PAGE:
Submitted to: Agronomy Abstracts
Publication Type: Abstract Only
Publication Acceptance Date: October 29, 1995
Publication Date: N/A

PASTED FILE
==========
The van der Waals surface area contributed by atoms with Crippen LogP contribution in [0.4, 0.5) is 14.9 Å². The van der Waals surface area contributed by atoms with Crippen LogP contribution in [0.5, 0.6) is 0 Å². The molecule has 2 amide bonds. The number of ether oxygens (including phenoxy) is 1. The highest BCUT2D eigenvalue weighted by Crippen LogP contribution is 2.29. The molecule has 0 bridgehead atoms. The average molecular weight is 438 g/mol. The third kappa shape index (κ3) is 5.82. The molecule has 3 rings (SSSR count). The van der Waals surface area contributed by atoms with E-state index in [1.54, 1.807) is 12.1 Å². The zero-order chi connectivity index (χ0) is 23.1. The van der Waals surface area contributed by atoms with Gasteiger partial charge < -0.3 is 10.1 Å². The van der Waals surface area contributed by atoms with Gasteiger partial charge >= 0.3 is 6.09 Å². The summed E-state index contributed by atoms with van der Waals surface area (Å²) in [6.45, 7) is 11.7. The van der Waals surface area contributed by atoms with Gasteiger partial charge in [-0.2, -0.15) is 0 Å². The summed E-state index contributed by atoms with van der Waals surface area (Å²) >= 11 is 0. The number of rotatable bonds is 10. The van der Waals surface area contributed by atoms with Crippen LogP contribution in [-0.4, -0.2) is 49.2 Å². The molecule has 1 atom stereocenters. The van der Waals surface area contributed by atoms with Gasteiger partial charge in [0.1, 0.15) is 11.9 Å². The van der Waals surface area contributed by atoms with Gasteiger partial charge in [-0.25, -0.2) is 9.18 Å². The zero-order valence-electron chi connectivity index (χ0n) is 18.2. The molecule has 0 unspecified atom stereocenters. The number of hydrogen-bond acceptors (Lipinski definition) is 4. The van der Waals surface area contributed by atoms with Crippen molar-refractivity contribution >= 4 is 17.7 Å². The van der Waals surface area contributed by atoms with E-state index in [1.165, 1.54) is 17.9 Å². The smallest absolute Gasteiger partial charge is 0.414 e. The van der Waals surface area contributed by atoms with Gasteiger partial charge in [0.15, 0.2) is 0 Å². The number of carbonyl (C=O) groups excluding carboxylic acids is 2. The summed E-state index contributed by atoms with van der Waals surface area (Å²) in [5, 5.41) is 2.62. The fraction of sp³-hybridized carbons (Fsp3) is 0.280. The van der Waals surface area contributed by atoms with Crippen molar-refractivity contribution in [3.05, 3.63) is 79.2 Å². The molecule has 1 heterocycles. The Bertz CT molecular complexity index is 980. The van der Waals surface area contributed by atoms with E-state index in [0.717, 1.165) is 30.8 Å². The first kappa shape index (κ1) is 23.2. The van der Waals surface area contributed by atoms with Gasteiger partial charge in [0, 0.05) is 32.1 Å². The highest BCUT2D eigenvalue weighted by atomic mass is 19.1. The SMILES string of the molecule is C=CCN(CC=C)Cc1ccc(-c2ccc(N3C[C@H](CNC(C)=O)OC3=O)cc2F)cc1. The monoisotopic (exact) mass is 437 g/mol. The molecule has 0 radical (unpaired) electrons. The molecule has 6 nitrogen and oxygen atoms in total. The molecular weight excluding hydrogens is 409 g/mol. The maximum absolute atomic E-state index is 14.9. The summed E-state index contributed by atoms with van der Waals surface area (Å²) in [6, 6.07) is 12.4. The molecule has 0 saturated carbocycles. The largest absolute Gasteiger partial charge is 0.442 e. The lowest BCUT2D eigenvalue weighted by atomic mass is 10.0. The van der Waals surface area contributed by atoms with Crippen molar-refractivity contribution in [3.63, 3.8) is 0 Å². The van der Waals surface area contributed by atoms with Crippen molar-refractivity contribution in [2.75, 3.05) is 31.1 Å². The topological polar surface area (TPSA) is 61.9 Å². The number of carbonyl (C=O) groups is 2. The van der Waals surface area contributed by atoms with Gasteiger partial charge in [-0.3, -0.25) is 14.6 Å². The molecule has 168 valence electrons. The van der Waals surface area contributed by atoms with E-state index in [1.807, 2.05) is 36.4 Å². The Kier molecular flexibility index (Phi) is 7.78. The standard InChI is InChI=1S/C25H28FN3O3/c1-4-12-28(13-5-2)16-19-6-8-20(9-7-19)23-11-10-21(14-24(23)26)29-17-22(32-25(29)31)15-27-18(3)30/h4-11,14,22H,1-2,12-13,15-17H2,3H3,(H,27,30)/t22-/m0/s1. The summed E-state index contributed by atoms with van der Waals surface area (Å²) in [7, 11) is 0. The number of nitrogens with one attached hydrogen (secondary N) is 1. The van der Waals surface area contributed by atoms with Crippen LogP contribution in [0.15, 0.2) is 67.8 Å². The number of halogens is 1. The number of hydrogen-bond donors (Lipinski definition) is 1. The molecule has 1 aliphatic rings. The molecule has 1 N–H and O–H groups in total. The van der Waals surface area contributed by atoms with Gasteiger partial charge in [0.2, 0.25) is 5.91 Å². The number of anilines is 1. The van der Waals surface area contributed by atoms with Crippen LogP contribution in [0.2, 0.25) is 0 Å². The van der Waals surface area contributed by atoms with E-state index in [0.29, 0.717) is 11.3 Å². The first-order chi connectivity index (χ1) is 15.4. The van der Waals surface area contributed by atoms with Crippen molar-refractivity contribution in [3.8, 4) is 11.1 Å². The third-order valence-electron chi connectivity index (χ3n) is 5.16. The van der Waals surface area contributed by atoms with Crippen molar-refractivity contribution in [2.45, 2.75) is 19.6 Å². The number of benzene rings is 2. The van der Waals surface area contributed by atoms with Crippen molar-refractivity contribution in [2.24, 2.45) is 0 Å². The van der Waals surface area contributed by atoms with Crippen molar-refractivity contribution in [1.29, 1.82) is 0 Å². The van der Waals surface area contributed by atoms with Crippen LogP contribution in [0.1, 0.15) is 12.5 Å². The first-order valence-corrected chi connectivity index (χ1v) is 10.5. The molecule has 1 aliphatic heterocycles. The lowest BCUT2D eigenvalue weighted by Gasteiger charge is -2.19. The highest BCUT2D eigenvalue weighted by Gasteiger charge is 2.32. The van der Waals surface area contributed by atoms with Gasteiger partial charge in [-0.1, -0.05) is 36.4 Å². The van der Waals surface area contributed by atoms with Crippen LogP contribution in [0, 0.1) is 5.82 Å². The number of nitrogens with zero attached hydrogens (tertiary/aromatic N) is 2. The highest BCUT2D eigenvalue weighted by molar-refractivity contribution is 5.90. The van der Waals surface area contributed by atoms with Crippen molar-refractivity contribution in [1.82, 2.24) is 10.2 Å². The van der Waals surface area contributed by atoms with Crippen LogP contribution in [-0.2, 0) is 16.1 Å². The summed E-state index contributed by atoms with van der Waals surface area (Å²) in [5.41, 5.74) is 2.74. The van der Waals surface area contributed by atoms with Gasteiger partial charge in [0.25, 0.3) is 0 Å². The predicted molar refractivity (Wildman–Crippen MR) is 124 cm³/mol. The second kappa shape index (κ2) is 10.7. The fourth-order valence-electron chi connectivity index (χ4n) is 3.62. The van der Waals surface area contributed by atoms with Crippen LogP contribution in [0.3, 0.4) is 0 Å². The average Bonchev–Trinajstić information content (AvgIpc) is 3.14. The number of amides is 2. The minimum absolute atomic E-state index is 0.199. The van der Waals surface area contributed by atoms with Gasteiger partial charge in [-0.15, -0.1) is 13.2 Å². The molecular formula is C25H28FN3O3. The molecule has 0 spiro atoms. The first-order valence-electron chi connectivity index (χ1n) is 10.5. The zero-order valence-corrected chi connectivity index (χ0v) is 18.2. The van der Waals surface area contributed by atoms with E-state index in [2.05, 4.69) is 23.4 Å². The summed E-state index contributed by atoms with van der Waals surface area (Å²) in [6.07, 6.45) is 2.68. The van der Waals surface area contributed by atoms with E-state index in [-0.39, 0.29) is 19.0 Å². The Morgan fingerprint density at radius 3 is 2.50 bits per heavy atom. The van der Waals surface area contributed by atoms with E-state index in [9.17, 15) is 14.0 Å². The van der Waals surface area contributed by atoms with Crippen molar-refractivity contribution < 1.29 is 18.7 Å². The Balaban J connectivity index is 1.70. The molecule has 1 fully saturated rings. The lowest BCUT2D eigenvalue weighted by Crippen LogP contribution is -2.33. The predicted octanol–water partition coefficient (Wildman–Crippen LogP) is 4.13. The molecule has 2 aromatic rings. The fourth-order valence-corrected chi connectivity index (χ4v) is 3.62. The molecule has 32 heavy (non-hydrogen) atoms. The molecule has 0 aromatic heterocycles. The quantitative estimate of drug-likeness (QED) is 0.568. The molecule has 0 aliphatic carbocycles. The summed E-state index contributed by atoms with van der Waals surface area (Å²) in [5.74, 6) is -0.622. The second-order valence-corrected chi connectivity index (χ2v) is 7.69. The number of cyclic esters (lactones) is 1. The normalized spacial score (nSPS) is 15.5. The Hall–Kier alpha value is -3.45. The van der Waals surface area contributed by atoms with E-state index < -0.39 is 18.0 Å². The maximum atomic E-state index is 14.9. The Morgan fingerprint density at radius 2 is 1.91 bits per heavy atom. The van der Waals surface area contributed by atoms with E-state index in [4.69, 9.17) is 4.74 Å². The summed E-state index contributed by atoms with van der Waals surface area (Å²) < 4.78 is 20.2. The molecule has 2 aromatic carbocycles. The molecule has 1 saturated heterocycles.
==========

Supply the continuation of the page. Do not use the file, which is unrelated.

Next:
The development of high temperature-tolerant wheat (Triticum aestivum L.) germplasm is necessary to improve plant productivity under high-temperature stress environments. This study was conducted to determine the genetic control of acquired high temperature tolerance in common bread wheat cultivars. Reduction of 2,3,5-triphenyltetrazolium chloride (TTC) by heat- stressed seedling leaves was used as a quantitative measure to characteriz acquired high temperature tolerance. Eleven-day-old seedlings of 20 F1 progeny produced through a complete 5 x 5 ('Payne', 'Siouxland', 'Sturdy', 'TAM W-101', and 'TAM 108') diallel mating design were acclimated at 37 deg C for 24 hours, followed by a 2-hour incubation at 50 deg C. Under these test conditions, acquired high temperature tolerance ranged from a high of 75.7% for the genotype TAM W-101 X TAM 108, to a low of 37.3% for the genotype Payne X Siouxland. These results suggest that enhancing the level of high temperature tolerance in wheat germplasm is feasible utilizing existing levels of genetic variability and exploiting additive genetic effects associated with high temperature tolerance.